By Ken Reed
Russia’s invasion of Ukraine has received a near universal pushback. The SportsWorld is no exception.
In the days following Vladimir Putin’s decision to attack Russia’s neighbor Ukraine, the SportsWorld has condemned Russia in a variety of ways.
The International Olympic Committee strongly urged all sports bodies under the Olympic umbrella to exclude Russian athletes and officials from all international events. The IOC also withdrew the Olympic Order it gave Putin in 2001.
Soccer’s governing bodies, FIFA and UEFA, have come down strong against Russia, banning Russian teams from the 2022 World Cup and European tournaments. The action followed individual statements from Poland’s, Sweden’s and Czech Republic’s soccer bodies saying they would refuse to play Russia in World Cup qualifying events. Russia has also been stripped of hosting the Champions League final.
In tennis, Ukraine’s highly-ranked Elina Svitolina said she would refuse to play an opponent from Russia or Belarus moving forward. Russia’s star men’s tennis player, Andrey Rublev signed a camera lens after a semifinal win with the message: “No war please.”
In auto racing, the Russian Grand Prix, scheduled for September was cancelled. The decision came after defending world champion Max Verstappen said he wouldn’t race in the event. “When a country is at war, it’s not right to run there.”
In hockey, the International Ice Hockey Federation pulled back the 2023 junior world championships from Russia and suspended all Russian and Belarusian teams from its competitions.
Boxing’s four major sanctioning bodies all banned bouts in Russia.
Basketball’s governing body suspended Russian teams from all competitions and the EuroLeague suspended Russian basketball teams from the EuroCup.
The men’s volleyball world championship scheduled for Russia in August has been relocated.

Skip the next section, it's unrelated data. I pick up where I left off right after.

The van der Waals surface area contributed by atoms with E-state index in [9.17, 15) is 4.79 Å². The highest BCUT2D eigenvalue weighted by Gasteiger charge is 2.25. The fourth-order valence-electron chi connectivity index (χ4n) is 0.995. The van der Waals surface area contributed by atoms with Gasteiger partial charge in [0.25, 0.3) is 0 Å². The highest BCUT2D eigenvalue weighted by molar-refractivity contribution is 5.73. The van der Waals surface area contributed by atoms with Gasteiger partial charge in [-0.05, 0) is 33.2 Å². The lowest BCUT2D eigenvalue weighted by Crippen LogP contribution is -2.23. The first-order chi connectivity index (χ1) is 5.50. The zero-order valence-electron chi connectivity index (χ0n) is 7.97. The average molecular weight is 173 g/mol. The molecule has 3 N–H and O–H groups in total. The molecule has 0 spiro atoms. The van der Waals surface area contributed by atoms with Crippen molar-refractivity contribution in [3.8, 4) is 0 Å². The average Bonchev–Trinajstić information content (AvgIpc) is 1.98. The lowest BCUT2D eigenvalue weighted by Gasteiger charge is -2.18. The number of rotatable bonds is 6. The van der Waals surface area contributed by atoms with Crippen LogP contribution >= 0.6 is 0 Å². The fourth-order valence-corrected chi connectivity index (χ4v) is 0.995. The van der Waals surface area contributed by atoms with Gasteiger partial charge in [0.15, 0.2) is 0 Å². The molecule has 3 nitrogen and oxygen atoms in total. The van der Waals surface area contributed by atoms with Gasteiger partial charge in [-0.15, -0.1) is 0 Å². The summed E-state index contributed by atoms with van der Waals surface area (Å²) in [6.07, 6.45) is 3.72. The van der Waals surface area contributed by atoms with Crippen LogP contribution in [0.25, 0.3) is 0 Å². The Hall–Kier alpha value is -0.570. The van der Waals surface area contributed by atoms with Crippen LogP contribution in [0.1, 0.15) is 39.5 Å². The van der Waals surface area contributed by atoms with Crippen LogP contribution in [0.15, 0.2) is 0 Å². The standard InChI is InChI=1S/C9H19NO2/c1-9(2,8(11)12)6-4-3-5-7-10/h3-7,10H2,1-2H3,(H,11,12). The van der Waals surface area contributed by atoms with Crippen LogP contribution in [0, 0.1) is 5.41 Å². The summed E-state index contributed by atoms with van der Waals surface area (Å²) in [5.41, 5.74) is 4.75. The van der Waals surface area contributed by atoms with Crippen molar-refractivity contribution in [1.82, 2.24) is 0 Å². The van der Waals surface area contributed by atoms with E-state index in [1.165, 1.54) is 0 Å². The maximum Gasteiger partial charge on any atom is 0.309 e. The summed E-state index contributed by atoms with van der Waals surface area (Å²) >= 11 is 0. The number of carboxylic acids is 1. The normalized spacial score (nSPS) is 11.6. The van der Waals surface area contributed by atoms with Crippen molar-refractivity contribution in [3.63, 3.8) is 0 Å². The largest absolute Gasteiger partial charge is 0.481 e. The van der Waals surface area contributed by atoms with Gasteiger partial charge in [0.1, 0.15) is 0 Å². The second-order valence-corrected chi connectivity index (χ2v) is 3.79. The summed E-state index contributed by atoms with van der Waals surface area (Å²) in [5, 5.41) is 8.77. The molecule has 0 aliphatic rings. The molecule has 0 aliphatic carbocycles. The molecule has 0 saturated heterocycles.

And on and on it goes. The suspensions and cancellations handed to Russia stretch across virtually all sports.
Moreover, multiple sports entities have dropped Russian sponsors.
While Russia’s invasion of Ukraine, and resultant horrific impact on human lives, has been depressing, the strong response from the world of sports has certainly been gratifying.
— Ken Reed, Sports Policy Director, League of Fans
Sports Forum Podcast
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Episode #28 – League of Fans’ Sports Forum podcast: A Chat With Mano Watsa, a Leading Basketball and Life Educator – Watsa is President of PGC Basketball, the largest education basketball camp in the world. We discuss problems in youth sports today.
Episode #27 – League of Fans’ Sports Forum podcast: Kids’ Sports: How We Can Take Back the Game and Restore Quality Family Time In the Process – Linda Flanagan is author of “Take Back the Game: How Money and Mania Are Ruining Kids’ Sports and Why It Matters.” We discuss how commercialized and professionalized youth sports are hurting kids and their families.
Episode #26 – League of Fans’ Sports Forum podcast: How Can We Fix Youth Sports? – John O’Sullivan is Founder and CEO of Changing the Game Project and author of “Changing the Game: The Parents Guide to Raising Happy, High Performing Athletes and Giving Youth Sports Back to Our Kids.”
Media"How We Can Save Sports" author Ken Reed appears on Fox & Friends to explain how there's "too much adult in youth sports."
Ken Reed appears on Mornings with Gail from KFKA Radio in Colorado to discuss bad parenting in youth athletics.
“Should College Athletes Be Paid?” Ken Reed on The Morning Show from Wisconsin Public Radio
Ken Reed appears on KGNU Community Radio in Colorado (at 02:30) to discuss equality in sports and Title IX.
Ken Reed appears on the Ralph Nader Radio Hour (at 38:35) to discuss his book The Sports Reformers: Working to Make the World of Sports a Better Place, and to talk about some current sports issues.
- Reed Appears on Ralph Nader Radio Hour League of Fans’ sports policy director, Ken Reed, Ralph Nader and the New York Times’ Tyler Kepner discussed a variety of sports issues on Nader’s radio show as well as Reed’s updated book, How We Can Save Sports: A Game Plan. Reed's book was released in paperback in February, and has a new introduction and several updated sections.
League of Fans is a sports reform project founded by Ralph Nader to fight for the higher principles of justice, fair play, equal opportunity and civil rights in sports; and to encourage safety and civic responsibility in sports industry and culture.
Vanderbilt Sport & Society - On The Ball with Andrew Maraniss with guest Ken Reed, Sports Policy Director for League of Fans and author of How We Can Save Sports: A Game Plan
Sports & Torts – Ken Reed, Sports Policy Director, League of Fans – at the American Museum of Tort Law
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